Critical Thinking


Critical Thinking

You can read books about critical thinking. It seems complex. However I’m not so sure. I believe critical thinking could be related to common sense.

The term, in its simplest form, means that when you think, you also don’t accept your thoughts on face value. You tear them apart, look at all aspects of the thought, and then, after considering all sides of the story, you come to a conclusion based on what you have determined.

Let’s use as an example perhaps the most famous of all parking statistics, attributed to Don Shoup, that 30% of all traffic in a given area is searching for parking. Nearly one car in three. The idea being that if we get them off the street, quickly to a parking space, we would reduce the traffic by a third. Seems reasonable. Until you think about it.

One could posit that ALL cars in a given area are looking for parking, in one way or another. With the advent of expressways and freeways, you could hold the position that few cars are just “passing through.”

On the other hand, you could say that few cars, except those that had reached their destination, were ‘looking for parking.’ Then one must consider the definition of ‘destination.’ Is that within one block, two blocks, half a mile, of the club, restaurant, hotel, office building, or apartment you are seeking.

The purpose isn’t to unleash the dogs of war on Don Shoup (who has commented that it’s ‘simply a number in a book,’) but to question the thought processes that one goes through when considering one fact or another. Remember, many laws, much money, a tremendous amount of technology have been passed, spent, or invested in due to the “30% factor.” It is simply accepted as fact. A critical thinker would perhaps rethink the entire concept and hold a position strongly in one direction of another.

We blindly accept as fact things we hear, read, or see. How often have you heard ‘it’s in the New York Times It must be true,” or “I saw it on the internet, so there you go.” The Venerable Atlantic Monthly published a 9000 word article a few years ago accusing members the Duke University Lacrosse team of rape. Turns out it was completely untrue. One wonders how much critical thinking on the part of the magazine’s editors went into approving that article.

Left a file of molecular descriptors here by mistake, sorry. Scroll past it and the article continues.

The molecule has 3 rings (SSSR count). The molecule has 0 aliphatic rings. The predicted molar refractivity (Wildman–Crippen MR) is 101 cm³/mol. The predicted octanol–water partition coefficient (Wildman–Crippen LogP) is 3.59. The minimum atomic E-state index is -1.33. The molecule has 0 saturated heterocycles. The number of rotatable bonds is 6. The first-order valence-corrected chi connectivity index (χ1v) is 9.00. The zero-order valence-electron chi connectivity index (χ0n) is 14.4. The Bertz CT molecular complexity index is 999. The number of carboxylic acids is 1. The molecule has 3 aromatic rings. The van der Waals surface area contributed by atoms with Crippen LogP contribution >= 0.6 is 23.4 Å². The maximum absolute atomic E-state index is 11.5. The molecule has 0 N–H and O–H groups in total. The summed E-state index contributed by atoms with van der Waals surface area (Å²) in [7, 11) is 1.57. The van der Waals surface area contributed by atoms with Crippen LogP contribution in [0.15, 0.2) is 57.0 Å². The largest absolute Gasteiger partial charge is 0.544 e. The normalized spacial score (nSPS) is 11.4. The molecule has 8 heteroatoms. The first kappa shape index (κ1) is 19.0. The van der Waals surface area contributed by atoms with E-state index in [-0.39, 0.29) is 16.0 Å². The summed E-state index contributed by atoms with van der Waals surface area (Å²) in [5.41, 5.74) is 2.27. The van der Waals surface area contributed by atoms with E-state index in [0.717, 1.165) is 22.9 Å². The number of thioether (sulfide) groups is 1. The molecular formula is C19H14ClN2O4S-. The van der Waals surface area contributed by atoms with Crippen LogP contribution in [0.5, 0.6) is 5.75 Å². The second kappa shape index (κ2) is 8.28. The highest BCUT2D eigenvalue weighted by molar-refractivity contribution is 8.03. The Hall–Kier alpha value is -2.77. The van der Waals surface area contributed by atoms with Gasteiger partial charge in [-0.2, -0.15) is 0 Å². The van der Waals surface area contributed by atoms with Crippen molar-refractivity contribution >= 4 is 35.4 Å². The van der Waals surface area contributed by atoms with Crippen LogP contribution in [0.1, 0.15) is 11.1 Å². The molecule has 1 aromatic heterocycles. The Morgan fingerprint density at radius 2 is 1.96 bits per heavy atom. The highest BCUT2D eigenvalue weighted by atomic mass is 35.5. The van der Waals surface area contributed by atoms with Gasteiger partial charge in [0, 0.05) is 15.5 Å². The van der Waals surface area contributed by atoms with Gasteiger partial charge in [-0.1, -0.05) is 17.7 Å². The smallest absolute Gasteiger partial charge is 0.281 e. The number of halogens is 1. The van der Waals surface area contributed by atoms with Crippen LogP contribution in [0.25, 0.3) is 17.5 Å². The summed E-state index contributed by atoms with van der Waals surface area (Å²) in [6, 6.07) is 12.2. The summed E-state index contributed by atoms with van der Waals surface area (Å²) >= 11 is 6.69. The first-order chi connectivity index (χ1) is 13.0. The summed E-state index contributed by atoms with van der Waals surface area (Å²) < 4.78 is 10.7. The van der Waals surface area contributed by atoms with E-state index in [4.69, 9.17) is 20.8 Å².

Without applying critical thinking, we can accept things as fact because we WANT them to be fact. Rather than questioning our own conclusions, we blunder on, and in doing so, make decisions based on assumptions rather than facts.

But critical thinking takes practice. How often to we say “hold it” and then actually tear apart a ‘fact’ or statistic. Stats are the worst. Simply by altering the numbers on the x/y axes of a graph, not changing them, but placing them different distances apart, one can make the results ‘look’ different. In doing so, the graph misrepresents what is purports to show, without actually lying. A critical thinker would look at the graph, then based on their personal experience, apply that thinking to ensure that what the graph shows is reality, not just a PR stunt.

One can simply check if the statement is plausible:

 In the 35 years since marijuana laws stopped being enforced in California, the number of marijuana smokers doubled every year.

If one starts with ‘1’ and doubles it annually, the result after 35 years would be more than 17 billion. Try it – 1,2,4,8,16,32, etc. Probably a tad more than the number of pot heads in the golden state. Critical thinking enabled us to see through the claim.

See you can do it. But it takes practice. Challenge your thoughts and assumptions. No need to have Google or Wikipedia at your fingertips (although they sometimes help,) challenge your thoughts, think it through, and even if your don’t like the outcome, consider that the results of your critical thoughts plausible. Who knows, you may just be right.


Picture of John Van Horn

John Van Horn

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